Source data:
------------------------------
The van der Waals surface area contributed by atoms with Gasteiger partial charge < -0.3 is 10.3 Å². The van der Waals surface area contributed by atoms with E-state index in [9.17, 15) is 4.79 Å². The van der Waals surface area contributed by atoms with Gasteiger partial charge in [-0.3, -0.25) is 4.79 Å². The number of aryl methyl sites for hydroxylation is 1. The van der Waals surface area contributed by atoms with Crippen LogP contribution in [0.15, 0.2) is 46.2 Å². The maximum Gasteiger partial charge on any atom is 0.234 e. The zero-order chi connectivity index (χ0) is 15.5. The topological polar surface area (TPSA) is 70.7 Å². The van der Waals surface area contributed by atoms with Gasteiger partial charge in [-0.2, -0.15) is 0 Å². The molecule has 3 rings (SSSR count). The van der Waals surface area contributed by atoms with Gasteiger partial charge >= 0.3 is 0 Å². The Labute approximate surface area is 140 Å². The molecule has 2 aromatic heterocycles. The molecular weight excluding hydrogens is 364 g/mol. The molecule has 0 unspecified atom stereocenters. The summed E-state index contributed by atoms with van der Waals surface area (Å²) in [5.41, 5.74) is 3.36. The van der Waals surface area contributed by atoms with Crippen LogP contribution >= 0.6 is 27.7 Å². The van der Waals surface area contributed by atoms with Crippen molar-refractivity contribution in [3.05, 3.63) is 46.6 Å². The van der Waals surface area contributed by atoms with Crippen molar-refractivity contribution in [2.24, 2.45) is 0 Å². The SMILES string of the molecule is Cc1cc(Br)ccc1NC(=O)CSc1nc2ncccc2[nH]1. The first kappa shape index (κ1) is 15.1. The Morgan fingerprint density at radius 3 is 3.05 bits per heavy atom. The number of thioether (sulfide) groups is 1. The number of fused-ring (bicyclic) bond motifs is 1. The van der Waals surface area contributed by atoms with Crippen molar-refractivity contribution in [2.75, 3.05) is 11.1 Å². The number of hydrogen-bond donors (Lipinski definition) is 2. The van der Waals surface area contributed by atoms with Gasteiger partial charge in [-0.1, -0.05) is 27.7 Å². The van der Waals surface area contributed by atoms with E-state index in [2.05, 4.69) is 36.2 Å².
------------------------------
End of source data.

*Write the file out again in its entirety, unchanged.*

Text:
The van der Waals surface area contributed by atoms with Gasteiger partial charge < -0.3 is 10.3 Å². The van der Waals surface area contributed by atoms with E-state index in [9.17, 15) is 4.79 Å². The van der Waals surface area contributed by atoms with Gasteiger partial charge in [-0.3, -0.25) is 4.79 Å². The number of aryl methyl sites for hydroxylation is 1. The van der Waals surface area contributed by atoms with Crippen LogP contribution in [0.15, 0.2) is 46.2 Å². The maximum Gasteiger partial charge on any atom is 0.234 e. The zero-order chi connectivity index (χ0) is 15.5. The topological polar surface area (TPSA) is 70.7 Å². The van der Waals surface area contributed by atoms with Gasteiger partial charge in [-0.2, -0.15) is 0 Å². The molecule has 3 rings (SSSR count). The van der Waals surface area contributed by atoms with Gasteiger partial charge >= 0.3 is 0 Å². The Labute approximate surface area is 140 Å². The molecule has 2 aromatic heterocycles. The molecular weight excluding hydrogens is 364 g/mol. The molecule has 0 unspecified atom stereocenters. The summed E-state index contributed by atoms with van der Waals surface area (Å²) in [5.41, 5.74) is 3.36. The van der Waals surface area contributed by atoms with Crippen LogP contribution >= 0.6 is 27.7 Å². The van der Waals surface area contributed by atoms with Crippen molar-refractivity contribution in [3.05, 3.63) is 46.6 Å². The van der Waals surface area contributed by atoms with Crippen molar-refractivity contribution in [2.24, 2.45) is 0 Å². The SMILES string of the molecule is Cc1cc(Br)ccc1NC(=O)CSc1nc2ncccc2[nH]1. The first kappa shape index (κ1) is 15.1. The Morgan fingerprint density at radius 3 is 3.05 bits per heavy atom. The number of thioether (sulfide) groups is 1. The number of fused-ring (bicyclic) bond motifs is 1. The van der Waals surface area contributed by atoms with Crippen molar-refractivity contribution in [2.75, 3.05) is 11.1 Å². The number of hydrogen-bond donors (Lipinski definition) is 2. The van der Waals surface area contributed by atoms with Gasteiger partial charge in [-0.1, -0.05) is 27.7 Å². The van der Waals surface area contributed by atoms with E-state index in [2.05, 4.69) is 36.2 Å².